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Sunday, March 05, 2006

Fastest view of molecular motion

Scientists have made the fastest ever observations of motion in a molecule.

They "watched" parts of a molecule moving on an attosecond timescale - where one attosecond equals one billion-billionth of a second.

The researchers say the study gives a new in-depth understanding of chemical processes and could be used in future technologies like quantum computing.

The study, which relies on short pulses of light from a specially built laser, was published in the journal Science.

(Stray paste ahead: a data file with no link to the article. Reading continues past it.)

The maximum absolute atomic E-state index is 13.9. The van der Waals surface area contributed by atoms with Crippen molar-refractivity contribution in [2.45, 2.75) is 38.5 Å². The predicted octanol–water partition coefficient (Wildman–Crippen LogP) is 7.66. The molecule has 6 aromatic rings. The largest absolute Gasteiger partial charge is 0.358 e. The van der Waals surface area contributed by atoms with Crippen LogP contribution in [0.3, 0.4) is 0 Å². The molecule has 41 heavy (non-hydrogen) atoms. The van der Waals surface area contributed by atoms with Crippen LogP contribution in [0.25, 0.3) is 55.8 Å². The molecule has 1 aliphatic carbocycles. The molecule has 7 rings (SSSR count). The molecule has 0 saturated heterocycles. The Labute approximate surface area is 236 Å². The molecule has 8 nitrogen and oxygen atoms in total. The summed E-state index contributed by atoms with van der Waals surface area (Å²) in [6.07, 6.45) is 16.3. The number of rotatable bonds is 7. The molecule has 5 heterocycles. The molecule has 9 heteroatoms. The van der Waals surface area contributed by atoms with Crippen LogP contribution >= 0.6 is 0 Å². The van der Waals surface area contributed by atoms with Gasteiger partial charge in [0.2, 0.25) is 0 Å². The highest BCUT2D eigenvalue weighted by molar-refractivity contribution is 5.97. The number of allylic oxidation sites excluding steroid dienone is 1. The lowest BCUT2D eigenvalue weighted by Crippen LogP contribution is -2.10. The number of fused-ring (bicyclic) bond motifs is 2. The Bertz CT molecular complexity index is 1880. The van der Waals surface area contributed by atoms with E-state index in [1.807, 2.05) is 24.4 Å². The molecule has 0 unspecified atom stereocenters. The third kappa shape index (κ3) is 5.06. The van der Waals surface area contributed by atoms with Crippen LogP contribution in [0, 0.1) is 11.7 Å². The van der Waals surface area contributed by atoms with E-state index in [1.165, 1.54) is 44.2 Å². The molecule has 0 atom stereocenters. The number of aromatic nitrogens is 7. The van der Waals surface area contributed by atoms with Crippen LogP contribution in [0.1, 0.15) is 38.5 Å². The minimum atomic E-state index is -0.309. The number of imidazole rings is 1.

"Understanding how something changes in time means really understanding its essence, and we are now looking at changes on a very, very fast timescale," said team member Dr John Tisch, of Imperial College London, UK.

Ultra-fast process

The researchers devised a new technique to "see" the motion of protons, one of the building blocks of an atom, in molecules of hydrogen and methane.

The technique involves firing a very short but intense laser pulse at a molecule, which rips an electron away, leaving the molecule in an excited ionised state.

The electron is then drawn back to the molecule, and when it collides a very short burst of x-rays is released.



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